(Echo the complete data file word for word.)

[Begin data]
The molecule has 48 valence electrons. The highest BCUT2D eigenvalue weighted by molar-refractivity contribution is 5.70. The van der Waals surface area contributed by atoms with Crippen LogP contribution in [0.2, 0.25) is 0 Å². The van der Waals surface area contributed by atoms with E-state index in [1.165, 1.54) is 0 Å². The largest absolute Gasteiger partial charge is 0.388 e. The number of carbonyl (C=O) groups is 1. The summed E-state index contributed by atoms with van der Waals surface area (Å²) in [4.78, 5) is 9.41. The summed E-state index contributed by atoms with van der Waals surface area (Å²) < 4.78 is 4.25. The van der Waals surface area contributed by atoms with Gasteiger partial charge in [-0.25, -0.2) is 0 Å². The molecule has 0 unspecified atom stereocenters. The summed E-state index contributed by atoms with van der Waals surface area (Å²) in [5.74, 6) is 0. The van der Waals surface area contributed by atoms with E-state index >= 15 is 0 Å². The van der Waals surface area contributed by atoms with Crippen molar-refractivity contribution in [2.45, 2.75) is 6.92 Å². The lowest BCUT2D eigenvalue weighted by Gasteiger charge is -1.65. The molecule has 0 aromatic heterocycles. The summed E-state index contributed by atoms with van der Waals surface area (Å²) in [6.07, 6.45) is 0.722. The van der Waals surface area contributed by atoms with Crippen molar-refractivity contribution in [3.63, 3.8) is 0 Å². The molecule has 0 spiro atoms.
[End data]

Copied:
The molecule has 48 valence electrons. The highest BCUT2D eigenvalue weighted by molar-refractivity contribution is 5.70. The van der Waals surface area contributed by atoms with Crippen LogP contribution in [0.2, 0.25) is 0 Å². The van der Waals surface area contributed by atoms with E-state index in [1.165, 1.54) is 0 Å². The largest absolute Gasteiger partial charge is 0.388 e. The number of carbonyl (C=O) groups is 1. The summed E-state index contributed by atoms with van der Waals surface area (Å²) in [4.78, 5) is 9.41. The summed E-state index contributed by atoms with van der Waals surface area (Å²) < 4.78 is 4.25. The van der Waals surface area contributed by atoms with Gasteiger partial charge in [-0.25, -0.2) is 0 Å². The molecule has 0 unspecified atom stereocenters. The summed E-state index contributed by atoms with van der Waals surface area (Å²) in [5.74, 6) is 0. The van der Waals surface area contributed by atoms with E-state index >= 15 is 0 Å². The van der Waals surface area contributed by atoms with Crippen molar-refractivity contribution in [2.45, 2.75) is 6.92 Å². The lowest BCUT2D eigenvalue weighted by Gasteiger charge is -1.65. The molecule has 0 aromatic heterocycles. The summed E-state index contributed by atoms with van der Waals surface area (Å²) in [6.07, 6.45) is 0.722. The van der Waals surface area contributed by atoms with Crippen molar-refractivity contribution in [3.63, 3.8) is 0 Å². The molecule has 0 spiro atoms.